Importing Charts


#1

Is it possible to import a chart into a strategy using a wildcard to change (and create) variable names as the chart is imported?

I have a chart that can’t be run as a subroutine (includes subroutines, PID’s, fairly large) and I need to duplicate as many as 20 times. I have written the chart excluding any I/O points. All variables unique to this chart have a common part of the name.

All of my projects have this type of setup, so using a wildcard during import or something of that sort would save me a lot of time.


#2

Hi dgerdts,

Welcome to the forums! A few thoughts come to mind on this one.

But first I’d like to take a step back and ask about that “duplicate as many as 20 times” comment.

This raises a red flag for me because of the “don’t copy & paste” concept we cover in the second half of this video about building maintainable code:

//youtu.be/D5KAn9W-ePg

(The concepts in this video apply even if you don’t have any OptoScript.)

Consider this: suppose you build these 20 nearly identical charts, then down the road you find a bug or want to make a small change.
You’d have to do it 20 times.

Also, perhaps today you’re doing it 20 times but in the future you want to expand to 40 or 100! You could hit the limit of how many simultaneous charts you can have running on the particular PAC you’re using.

Do all these need to run at once? Or can you loop through each one in turn? How many variables are unique to each “chart” currently? What types of variables are they? (Ints, floats, float tables?)

Here’s an example of what I’m getting at. Say now you have:

Chart 1 calls a subroutine with Variable1
Chart 2 calls the same sub with Variable2
Chart 3 calls the same sub with Variable3

Instead just have:

Table of Variables loaded w/the values in Variable1, Variable2, & Variable3

ChartA loops and calls the sub passing: table element 0, table element 1, table element 2 in turn.

Does that make sense? Most likely you’d need several tables (one for each of the variables you currently re-name in each chart). You might even need a pointer table. But ultimately, the little extra setup could save you a lot of effort down the road.

Also, by decreasing the number of charts you’re running at once, you could improve your overall system performance/throughput, as we discuss in this form 1776.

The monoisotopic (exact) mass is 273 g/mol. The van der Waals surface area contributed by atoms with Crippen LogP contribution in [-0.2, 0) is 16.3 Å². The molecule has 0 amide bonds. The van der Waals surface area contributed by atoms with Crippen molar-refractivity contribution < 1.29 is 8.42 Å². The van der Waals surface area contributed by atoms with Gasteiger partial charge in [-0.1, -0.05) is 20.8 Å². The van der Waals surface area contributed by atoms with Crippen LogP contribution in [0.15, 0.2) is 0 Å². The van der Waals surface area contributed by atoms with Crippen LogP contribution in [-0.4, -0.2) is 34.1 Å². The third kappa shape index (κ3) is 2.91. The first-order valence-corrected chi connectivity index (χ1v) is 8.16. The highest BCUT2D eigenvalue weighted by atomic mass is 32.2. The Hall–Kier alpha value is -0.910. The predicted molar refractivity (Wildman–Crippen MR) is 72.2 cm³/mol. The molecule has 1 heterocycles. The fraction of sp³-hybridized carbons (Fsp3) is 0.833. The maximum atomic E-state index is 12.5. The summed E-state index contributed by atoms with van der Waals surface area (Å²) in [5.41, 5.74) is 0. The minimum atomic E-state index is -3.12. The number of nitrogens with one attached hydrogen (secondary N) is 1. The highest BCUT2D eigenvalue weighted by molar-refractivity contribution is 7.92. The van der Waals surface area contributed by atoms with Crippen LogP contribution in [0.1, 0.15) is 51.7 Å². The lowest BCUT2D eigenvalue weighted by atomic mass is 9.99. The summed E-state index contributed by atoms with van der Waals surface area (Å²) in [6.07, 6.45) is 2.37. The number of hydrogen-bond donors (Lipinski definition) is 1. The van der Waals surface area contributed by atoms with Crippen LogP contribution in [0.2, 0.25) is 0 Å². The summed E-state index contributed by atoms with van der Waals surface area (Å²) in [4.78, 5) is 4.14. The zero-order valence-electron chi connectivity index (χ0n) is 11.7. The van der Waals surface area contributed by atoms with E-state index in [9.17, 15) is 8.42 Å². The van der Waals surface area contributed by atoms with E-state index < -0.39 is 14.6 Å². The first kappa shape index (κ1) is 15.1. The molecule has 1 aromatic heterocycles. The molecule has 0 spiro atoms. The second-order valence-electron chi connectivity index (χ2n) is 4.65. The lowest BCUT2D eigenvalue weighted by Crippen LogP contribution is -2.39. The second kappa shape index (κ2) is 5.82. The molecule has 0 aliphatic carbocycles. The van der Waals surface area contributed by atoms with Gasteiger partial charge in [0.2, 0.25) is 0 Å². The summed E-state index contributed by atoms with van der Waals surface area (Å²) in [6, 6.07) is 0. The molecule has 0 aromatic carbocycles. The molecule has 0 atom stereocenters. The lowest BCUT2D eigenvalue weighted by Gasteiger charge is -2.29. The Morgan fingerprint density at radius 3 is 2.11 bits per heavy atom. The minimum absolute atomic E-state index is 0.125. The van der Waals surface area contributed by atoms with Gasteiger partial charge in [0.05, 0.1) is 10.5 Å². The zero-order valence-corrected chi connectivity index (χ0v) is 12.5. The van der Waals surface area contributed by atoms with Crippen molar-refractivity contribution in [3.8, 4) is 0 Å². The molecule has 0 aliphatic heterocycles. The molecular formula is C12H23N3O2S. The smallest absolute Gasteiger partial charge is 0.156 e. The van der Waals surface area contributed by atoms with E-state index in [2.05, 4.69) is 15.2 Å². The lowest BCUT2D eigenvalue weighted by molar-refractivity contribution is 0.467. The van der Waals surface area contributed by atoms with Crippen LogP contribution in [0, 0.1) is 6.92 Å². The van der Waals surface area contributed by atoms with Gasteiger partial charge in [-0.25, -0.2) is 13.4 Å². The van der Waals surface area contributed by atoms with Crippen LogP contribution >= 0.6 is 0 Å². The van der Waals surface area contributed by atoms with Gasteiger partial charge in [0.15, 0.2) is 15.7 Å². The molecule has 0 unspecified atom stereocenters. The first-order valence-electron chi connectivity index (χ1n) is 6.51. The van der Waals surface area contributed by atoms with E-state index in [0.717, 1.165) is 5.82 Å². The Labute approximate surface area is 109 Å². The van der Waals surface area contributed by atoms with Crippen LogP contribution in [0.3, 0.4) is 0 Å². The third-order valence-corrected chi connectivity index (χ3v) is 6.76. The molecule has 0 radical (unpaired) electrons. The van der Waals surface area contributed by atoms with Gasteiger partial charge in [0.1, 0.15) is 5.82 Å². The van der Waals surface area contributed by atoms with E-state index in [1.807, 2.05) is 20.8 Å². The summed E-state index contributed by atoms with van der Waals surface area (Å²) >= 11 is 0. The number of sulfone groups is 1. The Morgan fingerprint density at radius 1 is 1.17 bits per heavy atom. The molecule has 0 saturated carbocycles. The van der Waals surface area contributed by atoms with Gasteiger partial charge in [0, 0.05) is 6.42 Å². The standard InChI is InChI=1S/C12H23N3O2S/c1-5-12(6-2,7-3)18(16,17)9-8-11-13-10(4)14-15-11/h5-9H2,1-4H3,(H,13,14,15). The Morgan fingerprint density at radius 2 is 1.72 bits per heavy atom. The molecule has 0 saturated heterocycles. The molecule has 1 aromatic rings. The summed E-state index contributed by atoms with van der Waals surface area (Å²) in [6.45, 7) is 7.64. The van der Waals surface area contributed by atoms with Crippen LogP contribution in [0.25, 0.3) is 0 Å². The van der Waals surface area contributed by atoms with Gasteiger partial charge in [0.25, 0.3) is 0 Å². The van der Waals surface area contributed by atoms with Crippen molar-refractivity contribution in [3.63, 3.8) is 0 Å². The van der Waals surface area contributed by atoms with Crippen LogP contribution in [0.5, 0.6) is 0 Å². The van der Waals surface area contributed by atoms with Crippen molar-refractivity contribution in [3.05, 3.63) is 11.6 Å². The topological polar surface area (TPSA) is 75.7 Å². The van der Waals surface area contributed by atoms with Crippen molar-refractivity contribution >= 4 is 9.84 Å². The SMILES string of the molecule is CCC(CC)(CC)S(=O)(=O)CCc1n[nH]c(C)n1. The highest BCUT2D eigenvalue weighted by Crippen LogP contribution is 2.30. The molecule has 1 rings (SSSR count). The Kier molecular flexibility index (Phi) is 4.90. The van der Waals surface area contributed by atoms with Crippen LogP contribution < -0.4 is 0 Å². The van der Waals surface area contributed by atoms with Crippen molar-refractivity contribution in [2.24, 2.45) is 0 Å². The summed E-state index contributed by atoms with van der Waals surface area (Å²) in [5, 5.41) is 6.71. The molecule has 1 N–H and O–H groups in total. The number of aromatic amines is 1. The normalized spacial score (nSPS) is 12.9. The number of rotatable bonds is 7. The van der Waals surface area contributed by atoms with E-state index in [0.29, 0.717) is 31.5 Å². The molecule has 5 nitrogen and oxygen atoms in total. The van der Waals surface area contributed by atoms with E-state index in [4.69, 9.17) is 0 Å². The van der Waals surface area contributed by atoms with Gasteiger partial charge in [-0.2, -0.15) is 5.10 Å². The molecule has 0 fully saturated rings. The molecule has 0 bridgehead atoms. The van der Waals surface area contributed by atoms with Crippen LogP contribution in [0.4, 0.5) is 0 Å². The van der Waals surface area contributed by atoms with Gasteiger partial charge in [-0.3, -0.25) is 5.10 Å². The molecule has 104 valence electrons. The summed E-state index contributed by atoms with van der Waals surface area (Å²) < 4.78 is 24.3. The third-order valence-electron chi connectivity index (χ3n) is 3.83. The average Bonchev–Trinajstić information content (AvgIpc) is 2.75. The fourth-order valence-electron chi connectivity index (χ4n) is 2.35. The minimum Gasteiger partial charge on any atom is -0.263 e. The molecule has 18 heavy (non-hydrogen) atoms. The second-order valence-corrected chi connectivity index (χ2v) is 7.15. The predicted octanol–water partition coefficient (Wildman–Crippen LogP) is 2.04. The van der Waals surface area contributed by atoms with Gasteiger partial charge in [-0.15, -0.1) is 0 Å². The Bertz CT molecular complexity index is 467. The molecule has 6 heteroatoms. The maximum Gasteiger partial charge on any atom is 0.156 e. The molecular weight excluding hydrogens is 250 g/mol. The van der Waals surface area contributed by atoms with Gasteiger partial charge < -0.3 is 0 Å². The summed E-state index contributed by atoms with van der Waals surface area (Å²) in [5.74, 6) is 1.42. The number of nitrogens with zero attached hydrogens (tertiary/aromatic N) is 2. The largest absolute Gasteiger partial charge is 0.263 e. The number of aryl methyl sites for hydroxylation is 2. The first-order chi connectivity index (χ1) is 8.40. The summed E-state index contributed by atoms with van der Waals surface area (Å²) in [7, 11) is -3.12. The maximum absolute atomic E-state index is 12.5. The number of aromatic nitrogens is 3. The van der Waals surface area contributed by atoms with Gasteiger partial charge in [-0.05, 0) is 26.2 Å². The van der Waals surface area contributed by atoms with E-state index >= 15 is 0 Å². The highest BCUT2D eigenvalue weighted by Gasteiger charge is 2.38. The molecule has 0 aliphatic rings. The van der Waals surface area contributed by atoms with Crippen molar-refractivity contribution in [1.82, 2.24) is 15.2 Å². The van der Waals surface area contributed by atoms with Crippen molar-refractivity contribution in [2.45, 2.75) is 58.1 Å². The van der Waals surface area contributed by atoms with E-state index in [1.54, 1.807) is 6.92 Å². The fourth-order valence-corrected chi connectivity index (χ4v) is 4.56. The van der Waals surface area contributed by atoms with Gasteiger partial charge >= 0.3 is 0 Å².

Hope that helps.
-OptoMary


#3

Thanks, OptoMary,

Ultimately I know what you say is true, but from here it looks like a daunting task. I currently have 40 (will probably get to 60 by the time I’m finished) variables of various types and will need to use pointers for my I/O (something I haven’t used for 15 years since class). I have 3 PID’s per chart, all using Host connections. I am manipulating the PID’s depending on conditions in the chart and cascading two of them for best control. I will have to handle these outside of the subroutine, correct?

The strategy starts out with 20 nearly identical charts (and 10 of another and 5 of another) but when I get to the job-site, I inevitably have to change a few of those to something not identical. So with the subroutines, it helps in debugging but makes it more difficult to “customize” individual zones.

Timing isn’t really an issue. I’m dealing mostly with refrigeration zones that don’t react quickly. One second “scan rates” would be adequate for all of my logic. Sequencing the subroutines would not be a problem for that reason.

The basic issue here is me trying to take 15 years of PLC and Paragon logic and apply it in OPTO style.

Thanks again, dgerdts


#4

Not so daunting! Yes, PID stuff would have to be outside the sub, but sounds like you have the right idea of putting as much stuff in the sub as possible. If you’d like to send me your strategy or a couple of charts I could take a quick peek and perhaps take a piece of it and share what a before/after might look like?